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McSweeney, Terence. Avengers Assemble! Critical perspectives on the marvel cinematic universe. London: Wallflower, 2018. 
Added by: joachim (3/21/18, 10:05 AM)   Last edited by: joachim (8/21/18, 1:10 PM)
Resource type: Book
Language: en: English
ID no. (ISBN etc.): 9780231186247
BibTeX citation key: McSweeney2018
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Categories: General
Keywords: Adaptation, Film adaptation, Marvel, Superhero, USA
Creators: McSweeney
Publisher: Wallflower (London)
Views: 20/555
We are living in the age of the superhero and we cannot deny it. Avengers Assemble! is a vibrant and theoretically informed interrogation of one of the defining and most financially successful film franchises of the new millennium. In the first single-authored monograph on the topic of the Marvel cinematic universe, Terence McSweeney asks, “Why has the superhero genre reemerged so emphatically in recent years?” In an age where people have stopped going to the cinema as frequently as they used to, they returned to it in droves for the superhero film. What is it about these films that has resonated with audiences all around the globe? Are they just disposable pop culture artifacts or might they have something interesting to say about the fears and anxieties of the world we live in today?
Beginning with Iron Manin 2008, this study provocatively explores both the cinematic and the televisual branches of the series across ten dynamic and original chapters from a diverse range of critical perspectives which analyse their status as an embodiment of the changing industrial practices of the blockbuster film and their symbolic potency as affective cultural artifacts that are profoundly immersed in the turbulent political climate of their era.

Table of Contents

Acknowledgements (vii)

Prologue: The Heroes We Need Right Now?: Explaining ‘The Age of the Superhero’ (1)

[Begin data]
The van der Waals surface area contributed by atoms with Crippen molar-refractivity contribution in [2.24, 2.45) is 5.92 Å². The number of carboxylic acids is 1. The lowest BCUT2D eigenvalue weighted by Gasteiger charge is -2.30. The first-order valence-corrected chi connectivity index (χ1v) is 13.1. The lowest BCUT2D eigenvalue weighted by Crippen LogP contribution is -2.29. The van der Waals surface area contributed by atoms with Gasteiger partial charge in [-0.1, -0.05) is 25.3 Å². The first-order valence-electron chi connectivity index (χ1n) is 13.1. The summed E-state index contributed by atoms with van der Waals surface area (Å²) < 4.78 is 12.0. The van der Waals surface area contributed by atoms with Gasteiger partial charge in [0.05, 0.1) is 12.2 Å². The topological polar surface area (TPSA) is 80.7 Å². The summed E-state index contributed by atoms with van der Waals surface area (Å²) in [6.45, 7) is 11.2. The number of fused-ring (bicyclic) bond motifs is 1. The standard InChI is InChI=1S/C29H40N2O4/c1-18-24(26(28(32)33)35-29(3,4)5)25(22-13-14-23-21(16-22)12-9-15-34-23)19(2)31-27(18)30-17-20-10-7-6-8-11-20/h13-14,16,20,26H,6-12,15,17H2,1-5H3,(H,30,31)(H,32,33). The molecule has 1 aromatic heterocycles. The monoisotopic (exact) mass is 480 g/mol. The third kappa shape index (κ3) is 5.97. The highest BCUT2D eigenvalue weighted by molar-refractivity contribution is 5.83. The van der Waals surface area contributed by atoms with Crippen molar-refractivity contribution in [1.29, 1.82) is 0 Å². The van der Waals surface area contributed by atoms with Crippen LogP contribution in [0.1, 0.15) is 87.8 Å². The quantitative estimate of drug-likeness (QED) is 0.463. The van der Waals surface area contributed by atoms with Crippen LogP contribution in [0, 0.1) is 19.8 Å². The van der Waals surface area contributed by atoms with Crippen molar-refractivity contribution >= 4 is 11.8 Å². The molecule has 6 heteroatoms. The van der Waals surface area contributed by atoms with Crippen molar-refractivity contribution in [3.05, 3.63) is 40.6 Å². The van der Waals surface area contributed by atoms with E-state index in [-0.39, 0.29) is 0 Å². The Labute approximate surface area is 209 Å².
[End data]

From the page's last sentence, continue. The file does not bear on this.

Introduction: Superheroes in the New Millennium and ‘The Example of America’ (14)

1. ‘That’s how Dad did it, that’s how America does it … and it’s worked out pretty well so far’: The Stark Doctrine in Iron Man and Iron Man 2 (41)
2. Allegorical Narratives of Gods and Monsters: Thor and The Incredible Hulk (72)
3. State Fantasy and the Superhero: (Mis)Remembering World War II in Captain America: The First Avenger (97)
4. ‘Seeing … still working on believing!’: The Ethics and Aesthetics of Destruction in The Avengers (109)

5. ‘Nothing’s been the same since New York’: Ideological Continuity and Change in Iron Man 3 and Thor: The Dark World (129)
6. ‘The world has changed and none of us can go back’: The Illusory Moral Ambiguities of the Post-9/11 Superhero in Captain America: The Winter Soldier (150)
7. Blurring the Boundaries of Genre and Gender in Guardians of the Galaxy and Ant-Man (167)
8. ‘Isn’t that why we fight? So we can end the fight and go home?’: The Enduring American Monomyth in Avengers: Age of Ultron (186)

9. ‘What does S.H.I.E.L.D. stand for?’: The MCU on the Small Screen in Marvel’s Agents of S.H.I.E.L.D. and Marvel’s Agent Carter (207)
10. The Necessary Vigilantism of the Defenders: Daredevil, Jessica Jones, Luke Cage and Iron Fist (223)

Conclusion: ‘Whose side are you on?’: Superheroes Through the Prism of the ‘War on Terror’ in Captain America: Civil War (237)
Epilogue: The Superhero as Transnational Icon (262)

Filmography (269)
Bibliography (273)
Index (303)

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